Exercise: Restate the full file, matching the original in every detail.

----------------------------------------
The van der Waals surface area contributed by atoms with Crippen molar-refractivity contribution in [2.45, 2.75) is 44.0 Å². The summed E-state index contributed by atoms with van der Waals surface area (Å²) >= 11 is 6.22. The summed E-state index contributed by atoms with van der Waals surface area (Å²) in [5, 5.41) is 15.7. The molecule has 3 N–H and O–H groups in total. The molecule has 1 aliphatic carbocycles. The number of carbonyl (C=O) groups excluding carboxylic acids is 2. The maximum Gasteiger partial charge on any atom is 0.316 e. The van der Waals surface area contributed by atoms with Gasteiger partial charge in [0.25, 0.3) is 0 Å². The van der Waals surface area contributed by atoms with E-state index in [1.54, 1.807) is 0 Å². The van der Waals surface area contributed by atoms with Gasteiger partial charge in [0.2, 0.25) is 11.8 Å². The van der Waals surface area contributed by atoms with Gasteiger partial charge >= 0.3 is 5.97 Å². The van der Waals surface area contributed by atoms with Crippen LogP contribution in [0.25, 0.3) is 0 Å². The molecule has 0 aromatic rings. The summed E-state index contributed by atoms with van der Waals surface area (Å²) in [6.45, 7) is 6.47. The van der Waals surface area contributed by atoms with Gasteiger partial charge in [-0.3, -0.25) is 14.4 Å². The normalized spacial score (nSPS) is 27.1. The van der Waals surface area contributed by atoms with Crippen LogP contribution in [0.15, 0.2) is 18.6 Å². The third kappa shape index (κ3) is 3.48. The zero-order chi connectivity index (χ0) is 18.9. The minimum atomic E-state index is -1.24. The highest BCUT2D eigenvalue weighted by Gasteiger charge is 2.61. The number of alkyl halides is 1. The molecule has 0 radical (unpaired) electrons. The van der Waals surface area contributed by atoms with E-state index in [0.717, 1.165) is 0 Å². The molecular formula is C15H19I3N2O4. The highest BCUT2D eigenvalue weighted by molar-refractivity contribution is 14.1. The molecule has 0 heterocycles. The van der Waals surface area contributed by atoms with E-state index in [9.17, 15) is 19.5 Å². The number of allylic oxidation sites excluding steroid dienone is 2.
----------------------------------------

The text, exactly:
The van der Waals surface area contributed by atoms with Crippen molar-refractivity contribution in [2.45, 2.75) is 44.0 Å². The summed E-state index contributed by atoms with van der Waals surface area (Å²) >= 11 is 6.22. The summed E-state index contributed by atoms with van der Waals surface area (Å²) in [5, 5.41) is 15.7. The molecule has 3 N–H and O–H groups in total. The molecule has 1 aliphatic carbocycles. The number of carbonyl (C=O) groups excluding carboxylic acids is 2. The maximum Gasteiger partial charge on any atom is 0.316 e. The van der Waals surface area contributed by atoms with Gasteiger partial charge in [0.25, 0.3) is 0 Å². The van der Waals surface area contributed by atoms with E-state index in [1.54, 1.807) is 0 Å². The van der Waals surface area contributed by atoms with Gasteiger partial charge in [0.2, 0.25) is 11.8 Å². The van der Waals surface area contributed by atoms with Gasteiger partial charge >= 0.3 is 5.97 Å². The van der Waals surface area contributed by atoms with Crippen LogP contribution in [0.25, 0.3) is 0 Å². The molecule has 0 aromatic rings. The summed E-state index contributed by atoms with van der Waals surface area (Å²) in [6.45, 7) is 6.47. The van der Waals surface area contributed by atoms with Gasteiger partial charge in [-0.3, -0.25) is 14.4 Å². The normalized spacial score (nSPS) is 27.1. The van der Waals surface area contributed by atoms with Crippen LogP contribution in [0.15, 0.2) is 18.6 Å². The third kappa shape index (κ3) is 3.48. The zero-order chi connectivity index (χ0) is 18.9. The minimum atomic E-state index is -1.24. The highest BCUT2D eigenvalue weighted by Gasteiger charge is 2.61. The number of alkyl halides is 1. The molecule has 0 radical (unpaired) electrons. The van der Waals surface area contributed by atoms with E-state index in [0.717, 1.165) is 0 Å². The molecular formula is C15H19I3N2O4. The highest BCUT2D eigenvalue weighted by molar-refractivity contribution is 14.1. The molecule has 0 heterocycles. The van der Waals surface area contributed by atoms with E-state index in [9.17, 15) is 19.5 Å². The number of allylic oxidation sites excluding steroid dienone is 2.